The Obama administration recently announced its plans to contribute more than $1 billion to the FutureGen project, a carbon capture and sequestration demonstration plant in Mattoon, Ill. As part of the deal, the FutureGen Alliance has agreed to seek 60 percent capture initially and then work up to a 90 percent capture goal. During today's OnPoint, Michael Mudd, CEO of the FutureGen Alliance, responds to criticism of the scaled-back carbon capture goal for the project. He explains why the total cost of the project may be less than previously projected. Mudd also gives his take on international competition to create a commercially scalable CCS plant.
Monica Trauzzi: Welcome to the show. I'm Monica Trauzzi. Joining me today is Michael Mudd, CEO of the FutureGen Alliance. Mike, it's great to have you back on the show.
Michael Mudd: Thank you, a pleasure being here, Monica.
Monica Trauzzi: Mike, DOE recently revived the FutureGen project, announcing it plans to contribute slightly more than $1 billion to the effort. It's a reversal of the Bush administration decision, but it's not come without controversy. We've seen Republicans come out in strong opposition as well as some environmental groups that have some concerns about it. And the enviros have begun calling this project YesterGen because it would only seek to capture 60 percent of the missions as opposed to 90 percent that the original FutureGen project would have done. Why such a dramatic reduction in the goals of FutureGen?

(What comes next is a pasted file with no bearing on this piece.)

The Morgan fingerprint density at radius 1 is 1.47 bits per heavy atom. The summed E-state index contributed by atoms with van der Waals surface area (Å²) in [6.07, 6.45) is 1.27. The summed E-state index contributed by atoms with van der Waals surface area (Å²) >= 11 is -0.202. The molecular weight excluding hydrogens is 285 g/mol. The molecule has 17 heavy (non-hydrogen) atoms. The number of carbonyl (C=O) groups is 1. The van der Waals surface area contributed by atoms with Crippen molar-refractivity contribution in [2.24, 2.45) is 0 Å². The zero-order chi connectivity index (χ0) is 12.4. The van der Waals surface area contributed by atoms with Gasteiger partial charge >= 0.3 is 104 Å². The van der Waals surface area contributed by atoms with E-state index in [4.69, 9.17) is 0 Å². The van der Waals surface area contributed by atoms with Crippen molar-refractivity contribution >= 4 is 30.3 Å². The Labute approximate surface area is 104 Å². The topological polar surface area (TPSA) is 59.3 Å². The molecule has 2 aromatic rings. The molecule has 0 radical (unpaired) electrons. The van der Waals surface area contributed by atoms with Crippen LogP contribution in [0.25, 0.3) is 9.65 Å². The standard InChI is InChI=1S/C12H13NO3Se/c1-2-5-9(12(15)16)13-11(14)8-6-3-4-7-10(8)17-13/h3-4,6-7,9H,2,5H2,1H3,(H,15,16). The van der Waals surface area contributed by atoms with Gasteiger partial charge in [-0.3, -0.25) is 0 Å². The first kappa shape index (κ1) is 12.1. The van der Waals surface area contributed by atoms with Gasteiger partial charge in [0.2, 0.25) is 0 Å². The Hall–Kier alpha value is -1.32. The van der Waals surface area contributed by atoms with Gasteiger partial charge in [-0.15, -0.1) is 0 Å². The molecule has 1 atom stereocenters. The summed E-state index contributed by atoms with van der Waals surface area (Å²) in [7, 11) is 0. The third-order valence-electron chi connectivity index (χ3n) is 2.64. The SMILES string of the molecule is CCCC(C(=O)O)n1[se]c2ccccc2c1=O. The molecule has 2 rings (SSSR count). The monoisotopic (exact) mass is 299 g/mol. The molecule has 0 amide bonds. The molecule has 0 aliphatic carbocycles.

Michael Mudd: It's not an accurate way to put it. FutureGen will still be designed for 90 percent carbon capture. It's a very important to advance the technology. When we met with the Department of Energy there were concerns about the cost and also some aspects of the risk. So in our meetings with the DOE the idea came up why don't we start out with 60 percent carbon capture with the goal of still going to 90 percent carbon capture? That is still the key point of FutureGen and, at the end of the day, FutureGen will have 90 percent carbon capture, but to manage the startup risk and the cost we will start out with 60 percent carbon capture.
Monica Trauzzi: But aren't there are ready existing projects that are achieving 60 percent or trying to achieve 60 percent and don't we sort of have a so-what factor if FutureGen is not trying to push past that?